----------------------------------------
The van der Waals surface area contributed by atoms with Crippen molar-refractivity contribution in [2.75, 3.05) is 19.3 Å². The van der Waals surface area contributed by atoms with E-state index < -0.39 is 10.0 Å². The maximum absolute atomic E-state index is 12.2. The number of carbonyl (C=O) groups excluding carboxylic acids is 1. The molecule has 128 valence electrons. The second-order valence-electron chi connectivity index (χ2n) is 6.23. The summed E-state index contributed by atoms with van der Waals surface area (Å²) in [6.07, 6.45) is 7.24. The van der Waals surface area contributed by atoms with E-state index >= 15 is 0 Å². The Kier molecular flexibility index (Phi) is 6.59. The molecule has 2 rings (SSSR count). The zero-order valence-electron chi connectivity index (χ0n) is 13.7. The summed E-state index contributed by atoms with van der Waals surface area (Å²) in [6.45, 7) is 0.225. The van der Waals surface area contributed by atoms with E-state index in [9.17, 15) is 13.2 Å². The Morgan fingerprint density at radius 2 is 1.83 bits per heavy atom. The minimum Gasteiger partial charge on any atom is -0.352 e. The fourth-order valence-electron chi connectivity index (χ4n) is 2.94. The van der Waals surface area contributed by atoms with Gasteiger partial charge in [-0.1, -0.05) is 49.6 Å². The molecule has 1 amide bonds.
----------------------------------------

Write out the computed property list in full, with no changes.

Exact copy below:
The van der Waals surface area contributed by atoms with Crippen molar-refractivity contribution in [2.75, 3.05) is 19.3 Å². The van der Waals surface area contributed by atoms with E-state index < -0.39 is 10.0 Å². The maximum absolute atomic E-state index is 12.2. The number of carbonyl (C=O) groups excluding carboxylic acids is 1. The molecule has 128 valence electrons. The second-order valence-electron chi connectivity index (χ2n) is 6.23. The summed E-state index contributed by atoms with van der Waals surface area (Å²) in [6.07, 6.45) is 7.24. The van der Waals surface area contributed by atoms with E-state index >= 15 is 0 Å². The Kier molecular flexibility index (Phi) is 6.59. The molecule has 2 rings (SSSR count). The zero-order valence-electron chi connectivity index (χ0n) is 13.7. The summed E-state index contributed by atoms with van der Waals surface area (Å²) in [6.45, 7) is 0.225. The van der Waals surface area contributed by atoms with E-state index in [9.17, 15) is 13.2 Å². The Morgan fingerprint density at radius 2 is 1.83 bits per heavy atom. The minimum Gasteiger partial charge on any atom is -0.352 e. The fourth-order valence-electron chi connectivity index (χ4n) is 2.94. The van der Waals surface area contributed by atoms with Gasteiger partial charge in [-0.1, -0.05) is 49.6 Å². The molecule has 1 amide bonds.